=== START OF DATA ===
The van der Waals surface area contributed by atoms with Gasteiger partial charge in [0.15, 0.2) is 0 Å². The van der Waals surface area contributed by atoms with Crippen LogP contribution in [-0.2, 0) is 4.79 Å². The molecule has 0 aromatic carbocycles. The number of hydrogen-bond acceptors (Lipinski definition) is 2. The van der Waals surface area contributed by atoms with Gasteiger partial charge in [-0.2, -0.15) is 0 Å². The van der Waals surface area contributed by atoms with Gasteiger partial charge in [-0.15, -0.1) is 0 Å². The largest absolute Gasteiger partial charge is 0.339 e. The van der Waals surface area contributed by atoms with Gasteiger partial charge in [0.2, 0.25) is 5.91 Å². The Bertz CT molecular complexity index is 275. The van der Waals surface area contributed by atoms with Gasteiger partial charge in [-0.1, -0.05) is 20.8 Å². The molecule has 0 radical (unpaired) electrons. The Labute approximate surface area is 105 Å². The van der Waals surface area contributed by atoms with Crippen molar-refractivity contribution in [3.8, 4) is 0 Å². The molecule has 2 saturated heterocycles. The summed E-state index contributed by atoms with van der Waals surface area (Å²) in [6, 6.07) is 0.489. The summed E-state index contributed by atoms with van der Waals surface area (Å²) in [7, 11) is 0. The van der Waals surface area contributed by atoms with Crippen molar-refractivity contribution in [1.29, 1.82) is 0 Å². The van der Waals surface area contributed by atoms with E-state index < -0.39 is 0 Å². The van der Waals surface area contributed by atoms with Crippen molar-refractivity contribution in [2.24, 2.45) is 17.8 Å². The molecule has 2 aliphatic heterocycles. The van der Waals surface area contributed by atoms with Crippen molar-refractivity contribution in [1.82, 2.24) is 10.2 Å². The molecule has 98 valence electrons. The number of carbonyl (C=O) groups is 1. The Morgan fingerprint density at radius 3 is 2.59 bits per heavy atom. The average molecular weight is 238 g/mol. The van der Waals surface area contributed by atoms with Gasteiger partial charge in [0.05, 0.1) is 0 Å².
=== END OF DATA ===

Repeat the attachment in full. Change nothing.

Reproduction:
The van der Waals surface area contributed by atoms with Gasteiger partial charge in [0.15, 0.2) is 0 Å². The van der Waals surface area contributed by atoms with Crippen LogP contribution in [-0.2, 0) is 4.79 Å². The molecule has 0 aromatic carbocycles. The number of hydrogen-bond acceptors (Lipinski definition) is 2. The van der Waals surface area contributed by atoms with Gasteiger partial charge in [-0.2, -0.15) is 0 Å². The van der Waals surface area contributed by atoms with Gasteiger partial charge in [-0.15, -0.1) is 0 Å². The largest absolute Gasteiger partial charge is 0.339 e. The van der Waals surface area contributed by atoms with Gasteiger partial charge in [0.2, 0.25) is 5.91 Å². The Bertz CT molecular complexity index is 275. The van der Waals surface area contributed by atoms with Gasteiger partial charge in [-0.1, -0.05) is 20.8 Å². The molecule has 0 radical (unpaired) electrons. The Labute approximate surface area is 105 Å². The van der Waals surface area contributed by atoms with Crippen molar-refractivity contribution in [3.8, 4) is 0 Å². The molecule has 2 saturated heterocycles. The summed E-state index contributed by atoms with van der Waals surface area (Å²) in [6, 6.07) is 0.489. The summed E-state index contributed by atoms with van der Waals surface area (Å²) in [7, 11) is 0. The van der Waals surface area contributed by atoms with Crippen molar-refractivity contribution in [1.29, 1.82) is 0 Å². The van der Waals surface area contributed by atoms with E-state index < -0.39 is 0 Å². The van der Waals surface area contributed by atoms with Crippen molar-refractivity contribution in [2.24, 2.45) is 17.8 Å². The molecule has 2 aliphatic heterocycles. The van der Waals surface area contributed by atoms with Crippen molar-refractivity contribution in [1.82, 2.24) is 10.2 Å². The molecule has 98 valence electrons. The number of carbonyl (C=O) groups is 1. The Morgan fingerprint density at radius 3 is 2.59 bits per heavy atom. The average molecular weight is 238 g/mol. The van der Waals surface area contributed by atoms with Gasteiger partial charge in [0.05, 0.1) is 0 Å².